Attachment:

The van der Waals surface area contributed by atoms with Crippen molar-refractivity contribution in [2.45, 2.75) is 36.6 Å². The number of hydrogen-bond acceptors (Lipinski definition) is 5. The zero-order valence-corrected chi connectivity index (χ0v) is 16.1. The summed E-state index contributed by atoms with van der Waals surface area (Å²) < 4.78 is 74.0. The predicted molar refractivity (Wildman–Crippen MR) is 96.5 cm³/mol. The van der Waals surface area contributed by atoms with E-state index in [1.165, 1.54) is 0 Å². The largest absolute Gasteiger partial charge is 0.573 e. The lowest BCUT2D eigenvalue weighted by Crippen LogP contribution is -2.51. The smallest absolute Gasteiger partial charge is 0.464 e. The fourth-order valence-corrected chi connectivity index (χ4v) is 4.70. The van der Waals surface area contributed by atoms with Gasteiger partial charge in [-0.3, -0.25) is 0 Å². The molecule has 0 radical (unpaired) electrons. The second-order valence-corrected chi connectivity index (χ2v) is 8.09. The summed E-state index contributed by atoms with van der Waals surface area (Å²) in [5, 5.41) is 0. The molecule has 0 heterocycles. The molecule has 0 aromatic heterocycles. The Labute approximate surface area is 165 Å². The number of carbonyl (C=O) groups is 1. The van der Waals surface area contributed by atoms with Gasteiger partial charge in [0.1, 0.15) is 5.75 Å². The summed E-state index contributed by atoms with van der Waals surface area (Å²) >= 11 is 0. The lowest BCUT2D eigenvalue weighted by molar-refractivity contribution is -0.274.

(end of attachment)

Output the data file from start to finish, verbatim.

The van der Waals surface area contributed by atoms with Crippen molar-refractivity contribution in [2.45, 2.75) is 36.6 Å². The number of hydrogen-bond acceptors (Lipinski definition) is 5. The zero-order valence-corrected chi connectivity index (χ0v) is 16.1. The summed E-state index contributed by atoms with van der Waals surface area (Å²) < 4.78 is 74.0. The predicted molar refractivity (Wildman–Crippen MR) is 96.5 cm³/mol. The van der Waals surface area contributed by atoms with E-state index in [1.165, 1.54) is 0 Å². The largest absolute Gasteiger partial charge is 0.573 e. The lowest BCUT2D eigenvalue weighted by Crippen LogP contribution is -2.51. The smallest absolute Gasteiger partial charge is 0.464 e. The fourth-order valence-corrected chi connectivity index (χ4v) is 4.70. The van der Waals surface area contributed by atoms with Gasteiger partial charge in [-0.3, -0.25) is 0 Å². The molecule has 0 radical (unpaired) electrons. The second-order valence-corrected chi connectivity index (χ2v) is 8.09. The summed E-state index contributed by atoms with van der Waals surface area (Å²) in [5, 5.41) is 0. The molecule has 0 heterocycles. The molecule has 0 aromatic heterocycles. The Labute approximate surface area is 165 Å². The number of carbonyl (C=O) groups is 1. The van der Waals surface area contributed by atoms with Gasteiger partial charge in [0.1, 0.15) is 5.75 Å². The summed E-state index contributed by atoms with van der Waals surface area (Å²) >= 11 is 0. The lowest BCUT2D eigenvalue weighted by molar-refractivity contribution is -0.274.